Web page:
How Industry Can Manufacture The New Public Health

Gatsby believed in the green light, the orgastic future that year by year recedes before us. It eluded us then, but that’s no matter—tomorrow we will run faster, stretch out our arms farther. . . . And then one fine morning – –

So we beat on, boats against the current, borne back ceaselessly into the past.

– F. Scott Fitzgerald, “The Great Gatsby”

Roy Smythe–(Forbes)–Healthcare is frequently described as an “art and craft,” while simultaneously as a technical and scientific endeavor, and providers of care have been comfortable with this paradox up to now. F. Scott Fitzgerald suggested, after all, that “the test of a first-rate intelligence is the ability to hold two opposed ideas in mind at the same time and still retain the ability to function.”

However, as the first crop of the digital revolution’s technologic fruits are just now beginning to ripen, and taking on increasing importance in medicine, fewer may be comfortable with the dichotomy. Entrepreneurs steeped in the promise of technology to “disrupt” at times scoff at the description of healthcare as art and craft, while others vigorously defend this orientation as the essence of the doctor-patient relationship.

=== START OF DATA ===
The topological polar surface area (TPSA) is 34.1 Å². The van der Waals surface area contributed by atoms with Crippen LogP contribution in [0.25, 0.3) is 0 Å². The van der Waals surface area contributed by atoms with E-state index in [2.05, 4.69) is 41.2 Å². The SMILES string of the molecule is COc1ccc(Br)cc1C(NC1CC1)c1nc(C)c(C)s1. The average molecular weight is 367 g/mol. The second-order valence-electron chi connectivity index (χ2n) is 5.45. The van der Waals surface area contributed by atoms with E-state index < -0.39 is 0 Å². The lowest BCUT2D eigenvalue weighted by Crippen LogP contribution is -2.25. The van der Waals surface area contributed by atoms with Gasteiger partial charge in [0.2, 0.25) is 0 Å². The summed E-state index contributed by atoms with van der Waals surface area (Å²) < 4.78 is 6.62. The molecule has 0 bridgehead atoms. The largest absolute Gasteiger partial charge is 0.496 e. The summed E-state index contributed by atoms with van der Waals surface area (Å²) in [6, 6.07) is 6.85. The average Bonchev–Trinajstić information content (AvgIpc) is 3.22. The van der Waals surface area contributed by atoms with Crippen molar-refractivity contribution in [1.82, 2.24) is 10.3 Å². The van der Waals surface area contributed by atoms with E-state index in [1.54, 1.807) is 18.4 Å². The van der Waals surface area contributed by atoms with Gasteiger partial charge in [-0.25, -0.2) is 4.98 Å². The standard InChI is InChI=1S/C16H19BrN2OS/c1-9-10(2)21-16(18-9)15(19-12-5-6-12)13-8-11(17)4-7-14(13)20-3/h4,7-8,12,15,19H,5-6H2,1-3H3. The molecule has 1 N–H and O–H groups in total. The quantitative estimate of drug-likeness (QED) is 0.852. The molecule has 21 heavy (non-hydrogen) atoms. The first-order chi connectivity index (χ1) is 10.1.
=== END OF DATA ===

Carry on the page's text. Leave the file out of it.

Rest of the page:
Regardless the debate, the provider of the future will in some cases become more a guide than an intervener, as technology becomes more powerful and more capable of supplanting the need of expert human input. However, the likelihood of technology completely supplanting the need for human empathy and understanding is remote.

In this light, those that draw and interpret the maps of medicine in the future will remain important to us, even if they do not accompany us hand-in-hand as we travel on every journey. They will help us to understand which paths we should walk, remind us of the dangers and pleasures along the way, encourage us to imagine the trek’s destination, and perhaps assure us of its completion.

Before the industrial revolution all goods were indeed “crafted” — fashioned one at a time by hand. And up to the present medicine has been practiced in a similar manner. However, despite the fact that there will be an ongoing need for art and craft in healthcare, the imperative to better manage the health of populations suggests that more effective “mass production” processes must be applied.

Here I would reframe the concept of population health management — not as depersonalization of care for individual patients as some exhort, but as the next logical step in the evolution of public health.